How the Basque build

Pla­cen­tia na­tive as­sists Spa­niards on replica of 16th cen­tury ship

The Compass - - EDITORIAL - BY AN­DREW ROBIN­SON edi­tor@CB­N­com­

Jerome Can­ning got his start build­ing boats as a boy grow­ing up in Pla­cen­tia, where he fished with his fa­ther and broth­ers.

Now a mas­ter boat builder him­self, Can­ning re­cently had the op­por­tu­nity to help out a group in Spain build­ing a replica of a 16th cen­tury Basque galleon that was ship­wrecked in Labrador in 1565 — the San Juan.

“For me as a builder to see a boat from that time — early 1500s to mid-1500s — was very im­por­tant, in par­tic­u­lar with our own his­tory,” said Can­ning, who works at the Wooden Boat Mu­seum of New­found­land and Labrador in Win­ter­ton as a mas­ter builder and boat­build­ing in­struc­tor. “It’s a tremen­dous project.” Can­ning met Xa­bier Agote at the 2013 Wooden Boat Con­fer­ence in Glover­town, where the lat­ter gave a pre­sen­ta­tion on the San Juan project — an ef­fort greatly en­riched by Parks Canada’s years of ar­chae­ol­ogy work at the site of the ship­wreck in Red Bay.

With fund­ing from the Wooden Boat Mu­seum and the Depart­ment of Busi­ness, Tourism, Cul­ture and Ru­ral Devel­op­ment, Can­ning was re­cently able to spend six weeks in Pa­saia, Spain. There, four mas­ter boat builders are work­ing with eight qual­i­fied builders to recre­ate the 30-me­tre ship. The group spear­head­ing the project is called Al­baola Fako­ria.

“They’re us­ing the same wood and ev­ery­thing,” ex­plains Can­ning. “For the most part, they’re us­ing tra­di­tional tools.”

His­toric ties

In terms of his­tor­i­cal sig­nif­i­cance, Can­ning cred­its Basque boat builders with in­tro­duc­ing the frame-first ap­proach, which in­volves plac­ing the boat’s frame down be­fore the plank.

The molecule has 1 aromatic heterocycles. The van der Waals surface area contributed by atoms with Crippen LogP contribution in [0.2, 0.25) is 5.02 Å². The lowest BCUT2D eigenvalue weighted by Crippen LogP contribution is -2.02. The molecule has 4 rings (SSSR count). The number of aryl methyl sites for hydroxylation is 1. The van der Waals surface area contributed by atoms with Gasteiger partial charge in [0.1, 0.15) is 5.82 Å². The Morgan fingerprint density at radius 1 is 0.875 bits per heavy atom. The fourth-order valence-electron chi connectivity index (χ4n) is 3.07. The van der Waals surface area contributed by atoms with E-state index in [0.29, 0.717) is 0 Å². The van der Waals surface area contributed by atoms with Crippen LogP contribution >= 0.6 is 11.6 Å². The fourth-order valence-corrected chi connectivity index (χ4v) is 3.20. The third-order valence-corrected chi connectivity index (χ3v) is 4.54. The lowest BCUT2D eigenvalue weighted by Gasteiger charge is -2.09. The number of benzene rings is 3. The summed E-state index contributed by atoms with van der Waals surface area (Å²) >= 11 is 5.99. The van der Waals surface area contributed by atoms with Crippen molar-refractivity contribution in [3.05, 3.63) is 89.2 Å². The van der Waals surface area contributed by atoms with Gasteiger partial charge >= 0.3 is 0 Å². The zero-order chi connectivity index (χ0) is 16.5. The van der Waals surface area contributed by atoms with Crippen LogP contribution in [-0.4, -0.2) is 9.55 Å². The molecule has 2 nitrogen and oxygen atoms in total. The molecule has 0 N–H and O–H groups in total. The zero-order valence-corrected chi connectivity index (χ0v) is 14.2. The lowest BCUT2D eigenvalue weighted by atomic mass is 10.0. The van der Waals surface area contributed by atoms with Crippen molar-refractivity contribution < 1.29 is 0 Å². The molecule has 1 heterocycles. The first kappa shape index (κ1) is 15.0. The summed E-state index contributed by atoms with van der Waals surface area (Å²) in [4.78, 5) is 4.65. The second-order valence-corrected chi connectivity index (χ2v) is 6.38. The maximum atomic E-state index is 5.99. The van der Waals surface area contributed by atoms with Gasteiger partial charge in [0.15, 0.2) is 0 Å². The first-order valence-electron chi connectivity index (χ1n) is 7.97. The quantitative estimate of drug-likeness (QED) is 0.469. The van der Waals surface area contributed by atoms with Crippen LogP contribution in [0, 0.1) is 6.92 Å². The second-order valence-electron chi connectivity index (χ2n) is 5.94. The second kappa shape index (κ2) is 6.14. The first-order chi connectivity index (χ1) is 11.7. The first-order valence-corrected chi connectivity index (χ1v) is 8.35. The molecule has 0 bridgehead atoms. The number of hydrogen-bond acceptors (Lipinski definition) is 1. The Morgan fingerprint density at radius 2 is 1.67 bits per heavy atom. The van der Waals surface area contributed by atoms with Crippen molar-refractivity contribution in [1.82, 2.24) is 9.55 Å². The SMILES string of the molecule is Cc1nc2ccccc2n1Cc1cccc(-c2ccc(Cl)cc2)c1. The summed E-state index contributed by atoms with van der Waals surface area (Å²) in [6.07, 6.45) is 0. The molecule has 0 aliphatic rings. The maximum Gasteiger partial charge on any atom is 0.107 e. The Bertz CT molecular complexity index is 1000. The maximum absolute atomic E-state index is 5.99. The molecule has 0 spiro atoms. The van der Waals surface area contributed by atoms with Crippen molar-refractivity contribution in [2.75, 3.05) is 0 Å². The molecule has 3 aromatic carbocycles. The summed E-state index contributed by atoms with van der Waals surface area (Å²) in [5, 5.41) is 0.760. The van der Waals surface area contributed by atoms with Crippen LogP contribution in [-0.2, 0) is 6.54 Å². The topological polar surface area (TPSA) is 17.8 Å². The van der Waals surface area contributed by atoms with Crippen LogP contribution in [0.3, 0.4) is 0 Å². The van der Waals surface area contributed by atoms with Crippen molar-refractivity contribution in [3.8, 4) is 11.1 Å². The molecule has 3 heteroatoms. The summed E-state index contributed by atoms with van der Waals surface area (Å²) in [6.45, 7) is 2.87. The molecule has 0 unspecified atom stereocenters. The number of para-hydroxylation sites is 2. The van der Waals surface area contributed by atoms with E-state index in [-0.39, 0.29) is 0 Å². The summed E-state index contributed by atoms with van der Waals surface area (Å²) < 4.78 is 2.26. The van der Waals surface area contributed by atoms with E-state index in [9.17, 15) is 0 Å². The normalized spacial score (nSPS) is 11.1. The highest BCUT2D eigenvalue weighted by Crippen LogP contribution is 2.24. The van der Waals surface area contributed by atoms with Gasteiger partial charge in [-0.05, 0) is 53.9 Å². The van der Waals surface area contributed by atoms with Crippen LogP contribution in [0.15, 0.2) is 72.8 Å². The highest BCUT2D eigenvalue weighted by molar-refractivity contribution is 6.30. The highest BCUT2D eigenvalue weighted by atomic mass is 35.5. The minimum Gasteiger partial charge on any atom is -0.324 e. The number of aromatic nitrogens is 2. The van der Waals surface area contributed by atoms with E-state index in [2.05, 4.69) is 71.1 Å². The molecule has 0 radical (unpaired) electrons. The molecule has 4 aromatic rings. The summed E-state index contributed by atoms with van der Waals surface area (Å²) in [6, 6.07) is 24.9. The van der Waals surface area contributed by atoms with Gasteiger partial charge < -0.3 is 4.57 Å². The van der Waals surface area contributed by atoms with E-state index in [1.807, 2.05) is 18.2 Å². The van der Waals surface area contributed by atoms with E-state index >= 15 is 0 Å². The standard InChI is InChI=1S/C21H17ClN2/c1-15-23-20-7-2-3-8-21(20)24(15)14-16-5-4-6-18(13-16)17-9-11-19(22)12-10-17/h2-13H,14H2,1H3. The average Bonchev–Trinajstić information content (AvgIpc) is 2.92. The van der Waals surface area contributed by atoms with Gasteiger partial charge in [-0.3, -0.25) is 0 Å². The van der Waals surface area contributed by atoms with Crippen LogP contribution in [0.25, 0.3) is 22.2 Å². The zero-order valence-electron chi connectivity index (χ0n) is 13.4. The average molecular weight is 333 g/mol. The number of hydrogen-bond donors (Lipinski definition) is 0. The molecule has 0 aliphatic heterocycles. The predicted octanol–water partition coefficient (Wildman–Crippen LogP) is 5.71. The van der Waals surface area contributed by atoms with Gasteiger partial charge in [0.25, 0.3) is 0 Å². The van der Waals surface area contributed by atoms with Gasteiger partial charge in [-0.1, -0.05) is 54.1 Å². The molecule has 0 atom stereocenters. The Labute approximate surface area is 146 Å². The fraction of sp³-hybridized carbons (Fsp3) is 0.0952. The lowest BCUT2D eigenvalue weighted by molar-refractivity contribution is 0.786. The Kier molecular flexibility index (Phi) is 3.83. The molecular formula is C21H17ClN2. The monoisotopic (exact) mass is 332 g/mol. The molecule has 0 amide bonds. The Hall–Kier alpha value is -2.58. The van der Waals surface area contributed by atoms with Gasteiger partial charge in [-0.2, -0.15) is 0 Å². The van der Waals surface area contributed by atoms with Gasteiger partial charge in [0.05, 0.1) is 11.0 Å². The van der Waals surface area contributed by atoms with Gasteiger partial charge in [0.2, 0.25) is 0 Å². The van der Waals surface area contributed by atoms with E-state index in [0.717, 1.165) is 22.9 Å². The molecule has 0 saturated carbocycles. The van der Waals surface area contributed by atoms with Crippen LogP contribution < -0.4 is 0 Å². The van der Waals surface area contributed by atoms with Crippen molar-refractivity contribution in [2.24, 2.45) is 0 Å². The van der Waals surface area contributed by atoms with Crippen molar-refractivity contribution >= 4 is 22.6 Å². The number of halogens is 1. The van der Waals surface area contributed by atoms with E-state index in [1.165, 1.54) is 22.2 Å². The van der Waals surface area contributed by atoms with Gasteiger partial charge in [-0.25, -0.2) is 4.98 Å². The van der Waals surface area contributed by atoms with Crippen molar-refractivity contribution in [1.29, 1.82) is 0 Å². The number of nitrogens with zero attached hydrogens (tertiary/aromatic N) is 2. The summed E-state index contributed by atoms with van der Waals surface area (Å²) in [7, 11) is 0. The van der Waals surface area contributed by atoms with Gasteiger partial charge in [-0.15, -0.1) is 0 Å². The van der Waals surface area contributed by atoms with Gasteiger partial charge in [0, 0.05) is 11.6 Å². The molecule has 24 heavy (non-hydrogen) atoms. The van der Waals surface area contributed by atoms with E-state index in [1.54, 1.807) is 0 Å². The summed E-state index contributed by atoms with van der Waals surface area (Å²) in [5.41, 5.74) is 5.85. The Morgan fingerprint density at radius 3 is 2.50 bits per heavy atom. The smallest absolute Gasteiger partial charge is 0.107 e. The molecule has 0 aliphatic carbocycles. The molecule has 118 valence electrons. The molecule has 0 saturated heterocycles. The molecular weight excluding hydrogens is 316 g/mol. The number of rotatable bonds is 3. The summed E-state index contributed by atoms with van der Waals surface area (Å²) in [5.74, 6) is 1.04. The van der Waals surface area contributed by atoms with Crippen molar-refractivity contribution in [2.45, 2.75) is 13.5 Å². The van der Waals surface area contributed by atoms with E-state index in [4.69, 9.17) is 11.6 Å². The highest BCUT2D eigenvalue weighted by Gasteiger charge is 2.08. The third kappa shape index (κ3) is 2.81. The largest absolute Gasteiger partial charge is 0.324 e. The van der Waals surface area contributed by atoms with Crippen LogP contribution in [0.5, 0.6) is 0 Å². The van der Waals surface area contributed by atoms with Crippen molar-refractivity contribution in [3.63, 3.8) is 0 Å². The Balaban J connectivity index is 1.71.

“It was re­ally good to see how this was done, es­pe­cially with the re­search that Parks Canada had done and those guys over there then repli­cat­ing that.”

In re­la­tion to his own home­town, it was Basque mariners who first named Pla­cen­tia in the 16th cen­tury, call­ing it ‘Plazen­cia.’

Some of the old tools in use were ones Can­ning him­self had not en­coun­tered in years, and he en­joyed get­ting reac­quainted with them. Can­ning of­fered help and ad­vice where he could, but he gen­er­ally looked at the ex­pe­ri­ence as an op­por­tu­nity to learn.

“If we were to ever ap­proach a large boat again, es­pe­cially an old time boat, that’s a re­ally good his­tory that I learned — how it was con­nected and how it was de­signed too.”

Mas­sive project

It’s a mas­sive and ex­pen­sive un­der­tak­ing. Can­ning notes Al- baola Fak­to­ria also em­ploys six of­fice work­ers, and it’s still work­ing to se­cure the nec­es­sary funds needed to com­plete the project.

When that might hap­pen is up for de­bate. Can­ning said the orig­i­nal plan was to have the boat ready for 2017 and Canada’s 150th birth­day, with an ap­pear­ance in Red Bay ex­pected. While he says that might still be pos­si­ble, Can­ning notes the group did ex­pe­ri­ence a one-year de­lay in work due to a fund­ing is­sue.

“Th­ese guys on the floor are work­ing hard,” he said, adding there are work­ers on site daily. Can­ning hopes to go back there once or twice over the next cou­ple of years if he can man­age it.

“It’s re­ally nice to know that th­ese peo­ple are very, very pride­ful. They’re re­ally proud of their mar­itime his­tory, that’s for sure, and what they’re do­ing in terms of repli­cat­ing is re­ally phe­nom­e­nal.”


His­tor­i­cal ad­vi­sor Sabino Lau­cir­ica, left, and Jerome Can­ning at the work site in Pa­saia, Spain, where a dozen work­ers are build­ing a replica of the 16th cen­tury whal­ing ship the San Juan. The ves­sel was ship­wrecked in Red Bay, Labrador, in 1565.

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